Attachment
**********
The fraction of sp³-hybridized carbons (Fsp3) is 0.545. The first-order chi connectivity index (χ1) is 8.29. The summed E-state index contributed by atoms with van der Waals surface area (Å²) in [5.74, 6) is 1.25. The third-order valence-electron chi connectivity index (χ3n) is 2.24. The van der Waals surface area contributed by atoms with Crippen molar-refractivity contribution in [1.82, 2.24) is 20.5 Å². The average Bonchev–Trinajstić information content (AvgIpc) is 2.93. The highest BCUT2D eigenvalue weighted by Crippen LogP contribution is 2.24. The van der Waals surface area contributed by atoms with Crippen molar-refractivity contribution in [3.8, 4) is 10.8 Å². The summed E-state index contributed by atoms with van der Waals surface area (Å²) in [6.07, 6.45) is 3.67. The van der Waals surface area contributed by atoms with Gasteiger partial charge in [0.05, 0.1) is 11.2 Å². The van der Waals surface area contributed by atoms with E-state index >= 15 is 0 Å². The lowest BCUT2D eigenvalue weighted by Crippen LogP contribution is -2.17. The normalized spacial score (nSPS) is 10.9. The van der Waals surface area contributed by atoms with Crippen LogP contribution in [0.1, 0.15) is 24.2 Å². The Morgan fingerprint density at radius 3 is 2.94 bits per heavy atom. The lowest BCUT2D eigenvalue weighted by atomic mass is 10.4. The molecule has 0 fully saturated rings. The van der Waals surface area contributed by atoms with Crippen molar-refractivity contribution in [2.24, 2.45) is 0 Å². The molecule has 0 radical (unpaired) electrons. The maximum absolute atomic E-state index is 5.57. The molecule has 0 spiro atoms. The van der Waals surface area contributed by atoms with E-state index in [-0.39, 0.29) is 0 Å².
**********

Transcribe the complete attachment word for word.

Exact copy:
The fraction of sp³-hybridized carbons (Fsp3) is 0.545. The first-order chi connectivity index (χ1) is 8.29. The summed E-state index contributed by atoms with van der Waals surface area (Å²) in [5.74, 6) is 1.25. The third-order valence-electron chi connectivity index (χ3n) is 2.24. The van der Waals surface area contributed by atoms with Crippen molar-refractivity contribution in [1.82, 2.24) is 20.5 Å². The average Bonchev–Trinajstić information content (AvgIpc) is 2.93. The highest BCUT2D eigenvalue weighted by Crippen LogP contribution is 2.24. The van der Waals surface area contributed by atoms with Crippen molar-refractivity contribution in [3.8, 4) is 10.8 Å². The summed E-state index contributed by atoms with van der Waals surface area (Å²) in [6.07, 6.45) is 3.67. The van der Waals surface area contributed by atoms with Gasteiger partial charge in [0.05, 0.1) is 11.2 Å². The van der Waals surface area contributed by atoms with E-state index >= 15 is 0 Å². The lowest BCUT2D eigenvalue weighted by Crippen LogP contribution is -2.17. The normalized spacial score (nSPS) is 10.9. The van der Waals surface area contributed by atoms with Crippen LogP contribution in [0.1, 0.15) is 24.2 Å². The Morgan fingerprint density at radius 3 is 2.94 bits per heavy atom. The lowest BCUT2D eigenvalue weighted by atomic mass is 10.4. The molecule has 0 fully saturated rings. The van der Waals surface area contributed by atoms with Crippen molar-refractivity contribution in [2.24, 2.45) is 0 Å². The molecule has 0 radical (unpaired) electrons. The maximum absolute atomic E-state index is 5.57. The molecule has 0 spiro atoms. The van der Waals surface area contributed by atoms with E-state index in [-0.39, 0.29) is 0 Å².